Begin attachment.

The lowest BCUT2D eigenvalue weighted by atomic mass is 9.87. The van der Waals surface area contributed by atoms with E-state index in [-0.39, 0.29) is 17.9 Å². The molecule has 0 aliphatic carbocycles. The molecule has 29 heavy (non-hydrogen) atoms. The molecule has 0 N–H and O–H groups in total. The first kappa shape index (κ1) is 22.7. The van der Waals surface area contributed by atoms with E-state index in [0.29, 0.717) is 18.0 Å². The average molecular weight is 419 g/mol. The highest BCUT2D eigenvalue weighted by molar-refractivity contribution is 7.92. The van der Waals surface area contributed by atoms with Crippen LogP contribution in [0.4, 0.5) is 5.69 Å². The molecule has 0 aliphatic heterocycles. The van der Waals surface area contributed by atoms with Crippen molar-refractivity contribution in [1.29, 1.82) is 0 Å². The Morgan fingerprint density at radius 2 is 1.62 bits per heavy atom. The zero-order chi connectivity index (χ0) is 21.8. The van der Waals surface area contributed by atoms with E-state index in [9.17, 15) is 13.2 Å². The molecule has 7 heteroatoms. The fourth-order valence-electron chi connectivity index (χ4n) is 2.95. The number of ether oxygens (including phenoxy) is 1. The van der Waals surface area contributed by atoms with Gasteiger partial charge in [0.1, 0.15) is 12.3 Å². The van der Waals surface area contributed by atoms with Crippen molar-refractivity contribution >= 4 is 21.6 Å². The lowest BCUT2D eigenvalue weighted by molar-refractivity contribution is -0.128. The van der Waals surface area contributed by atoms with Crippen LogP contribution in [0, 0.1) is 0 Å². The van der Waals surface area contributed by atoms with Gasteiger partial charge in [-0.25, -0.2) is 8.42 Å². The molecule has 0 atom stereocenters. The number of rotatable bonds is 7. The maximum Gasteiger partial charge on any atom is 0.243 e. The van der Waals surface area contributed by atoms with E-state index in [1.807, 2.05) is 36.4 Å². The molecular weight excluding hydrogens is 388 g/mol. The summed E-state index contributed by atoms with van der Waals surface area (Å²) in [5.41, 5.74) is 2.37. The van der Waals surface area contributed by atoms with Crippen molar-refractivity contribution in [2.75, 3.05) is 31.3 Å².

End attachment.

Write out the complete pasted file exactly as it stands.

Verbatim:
The lowest BCUT2D eigenvalue weighted by atomic mass is 9.87. The van der Waals surface area contributed by atoms with E-state index in [-0.39, 0.29) is 17.9 Å². The molecule has 0 aliphatic carbocycles. The molecule has 29 heavy (non-hydrogen) atoms. The molecule has 0 N–H and O–H groups in total. The first kappa shape index (κ1) is 22.7. The van der Waals surface area contributed by atoms with E-state index in [0.29, 0.717) is 18.0 Å². The average molecular weight is 419 g/mol. The highest BCUT2D eigenvalue weighted by molar-refractivity contribution is 7.92. The van der Waals surface area contributed by atoms with Crippen LogP contribution in [0.4, 0.5) is 5.69 Å². The molecule has 0 aliphatic heterocycles. The van der Waals surface area contributed by atoms with Crippen molar-refractivity contribution in [1.29, 1.82) is 0 Å². The Morgan fingerprint density at radius 2 is 1.62 bits per heavy atom. The zero-order chi connectivity index (χ0) is 21.8. The van der Waals surface area contributed by atoms with E-state index in [9.17, 15) is 13.2 Å². The molecule has 7 heteroatoms. The fourth-order valence-electron chi connectivity index (χ4n) is 2.95. The number of ether oxygens (including phenoxy) is 1. The van der Waals surface area contributed by atoms with Gasteiger partial charge in [0.1, 0.15) is 12.3 Å². The van der Waals surface area contributed by atoms with Crippen molar-refractivity contribution >= 4 is 21.6 Å². The lowest BCUT2D eigenvalue weighted by molar-refractivity contribution is -0.128. The van der Waals surface area contributed by atoms with Crippen LogP contribution in [0, 0.1) is 0 Å². The van der Waals surface area contributed by atoms with Gasteiger partial charge in [-0.25, -0.2) is 8.42 Å². The molecule has 0 atom stereocenters. The number of rotatable bonds is 7. The maximum Gasteiger partial charge on any atom is 0.243 e. The van der Waals surface area contributed by atoms with E-state index in [1.807, 2.05) is 36.4 Å². The molecular weight excluding hydrogens is 388 g/mol. The summed E-state index contributed by atoms with van der Waals surface area (Å²) in [5.41, 5.74) is 2.37. The van der Waals surface area contributed by atoms with Crippen molar-refractivity contribution in [2.75, 3.05) is 31.3 Å².